F & T CO. v. WoodsAnnotate this Case
594 P.2d 745 (1979)
F & T COMPANY, d/b/a Good Housekeeping Shops, Petitioner, v. Ann WOODS, Respondent. ANN WOODS, Petitioner, v. F & T COMPANY, d/b/a Good Housekeeping Shops, Respondent.
Nos. 12141, 12150.
Supreme Court of New Mexico.
April 23, 1979.
Rehearing Denied May 17, 1979.
*746 Sommer, Lawler & Scheuer, Thomas A. Simons, IV, Santa Fe, for F & T Co., petitioner and respondent.
White, Koch, Kelly & McCarthy, Larry White, W.B. Kelly, Santa Fe, for Ann Woods, respondent and petitioner.
Toney Anaya, Atty. Gen., Vernon O. Henning, Ralph W. Muxlow, Asst. Attys. Gen., Santa Fe, amicus curiae on behalf of Department of Corrections.OPINION
Plaintiff brought this action against defendant F & T Company, doing business as Good Housekeeping Shops, for damages suffered as a result of the rape of plaintiff by Robert Sanders, defendant's employee. Plaintiff alleged that defendant was negligent in hiring and negligent in retaining Sanders, and that this negligence was the proximate cause of the rape.
Defendant is in the business of selling and servicing home appliances in Santa Fe and other areas. Defendant's manager, Mr. Houliston, hired Sanders, who was employed by defendant at the time of the incident involved in this case. Sanders was authorized by defendant to deliver and repair appliances sold by defendant at times when customers were at home. Plaintiff purchased a television set from defendant which Sanders delivered to plaintiff's home on August 30, 1973. During the night of September 2, 1973, Sanders entered plaintiff's apartment, without her permission, and raped her. At the time of the incident Sanders was on his own time, was not acting within the scope of his employment, was not in defendant's business vehicle, and had no authority from defendant to enter plaintiff's apartment. Defendant did not enter plaintiff's apartment to deliver or repair an appliance. The act did not occur in or near defendant's place of business.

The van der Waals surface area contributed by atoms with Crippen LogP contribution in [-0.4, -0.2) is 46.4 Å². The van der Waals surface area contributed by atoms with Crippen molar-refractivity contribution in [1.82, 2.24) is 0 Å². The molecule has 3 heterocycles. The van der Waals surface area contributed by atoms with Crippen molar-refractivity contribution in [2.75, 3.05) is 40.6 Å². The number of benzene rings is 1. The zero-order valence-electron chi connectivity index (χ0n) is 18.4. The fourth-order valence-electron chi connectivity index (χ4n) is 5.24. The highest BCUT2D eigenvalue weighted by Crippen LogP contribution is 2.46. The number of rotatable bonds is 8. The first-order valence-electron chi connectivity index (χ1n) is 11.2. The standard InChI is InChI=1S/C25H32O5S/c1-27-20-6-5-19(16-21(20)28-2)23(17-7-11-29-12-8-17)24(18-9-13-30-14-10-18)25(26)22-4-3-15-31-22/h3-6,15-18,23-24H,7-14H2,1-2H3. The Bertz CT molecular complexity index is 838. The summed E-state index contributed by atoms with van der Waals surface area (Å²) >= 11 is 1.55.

After all the evidence had been submitted, defendant moved for a directed verdict, alleging that the evidence was not sufficient to submit the case to the jury. Defendant contended that, under the circumstances, it could not have foreseen that its employee would commit the act in question. Stated another way, defendant's argument was that even if defendant was negligent in the hiring or retention of Sanders, such negligence was not the proximate cause of the incident. The trial court denied the motion for a directed verdict. The jury returned a verdict for plaintiff.
Defendant appealed and the Court of Appeals reversed the trial court for its failure *747 to sustain defendant's motion for a directed verdict on the negligent hiring theory. However, the Court of Appeals affirmed the trial court's denial of defendant's motion for directed verdict on the negligent retention theory. Both plaintiff and defendant petitioned this Court for a writ of certiorari and both petitions were granted.
Plaintiff's theory that defendant was negligent either in hiring Sanders or in retaining him as a deliveryman is based on plaintiff's claim that defendant "knew or in the exercise of reasonable care should have known" of Sanders' dangerous propensities. Defendant claims it can only be liable for what it knew; that "should have known" is not an element of the tort.